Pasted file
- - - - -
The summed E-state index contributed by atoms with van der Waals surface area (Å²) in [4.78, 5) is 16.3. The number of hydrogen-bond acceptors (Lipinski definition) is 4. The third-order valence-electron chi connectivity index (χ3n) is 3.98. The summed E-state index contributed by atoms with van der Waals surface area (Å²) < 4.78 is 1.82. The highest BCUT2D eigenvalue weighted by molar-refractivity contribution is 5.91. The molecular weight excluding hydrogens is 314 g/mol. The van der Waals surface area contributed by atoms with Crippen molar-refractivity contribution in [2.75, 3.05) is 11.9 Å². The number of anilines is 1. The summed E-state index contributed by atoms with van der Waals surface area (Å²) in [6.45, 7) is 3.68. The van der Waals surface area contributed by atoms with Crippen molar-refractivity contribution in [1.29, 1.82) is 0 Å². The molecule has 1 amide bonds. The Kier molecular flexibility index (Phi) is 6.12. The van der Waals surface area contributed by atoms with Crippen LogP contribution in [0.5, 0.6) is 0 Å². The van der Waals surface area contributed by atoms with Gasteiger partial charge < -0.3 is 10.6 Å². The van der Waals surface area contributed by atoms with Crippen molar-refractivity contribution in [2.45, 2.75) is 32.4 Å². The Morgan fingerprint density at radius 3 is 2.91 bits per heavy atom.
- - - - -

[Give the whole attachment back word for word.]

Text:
The summed E-state index contributed by atoms with van der Waals surface area (Å²) in [4.78, 5) is 16.3. The number of hydrogen-bond acceptors (Lipinski definition) is 4. The third-order valence-electron chi connectivity index (χ3n) is 3.98. The summed E-state index contributed by atoms with van der Waals surface area (Å²) < 4.78 is 1.82. The highest BCUT2D eigenvalue weighted by molar-refractivity contribution is 5.91. The molecular weight excluding hydrogens is 314 g/mol. The van der Waals surface area contributed by atoms with Crippen molar-refractivity contribution in [2.75, 3.05) is 11.9 Å². The number of anilines is 1. The summed E-state index contributed by atoms with van der Waals surface area (Å²) in [6.45, 7) is 3.68. The van der Waals surface area contributed by atoms with Crippen molar-refractivity contribution in [1.29, 1.82) is 0 Å². The molecule has 1 amide bonds. The Kier molecular flexibility index (Phi) is 6.12. The van der Waals surface area contributed by atoms with Crippen LogP contribution in [0.5, 0.6) is 0 Å². The van der Waals surface area contributed by atoms with Gasteiger partial charge < -0.3 is 10.6 Å². The van der Waals surface area contributed by atoms with Crippen molar-refractivity contribution in [2.45, 2.75) is 32.4 Å². The Morgan fingerprint density at radius 3 is 2.91 bits per heavy atom.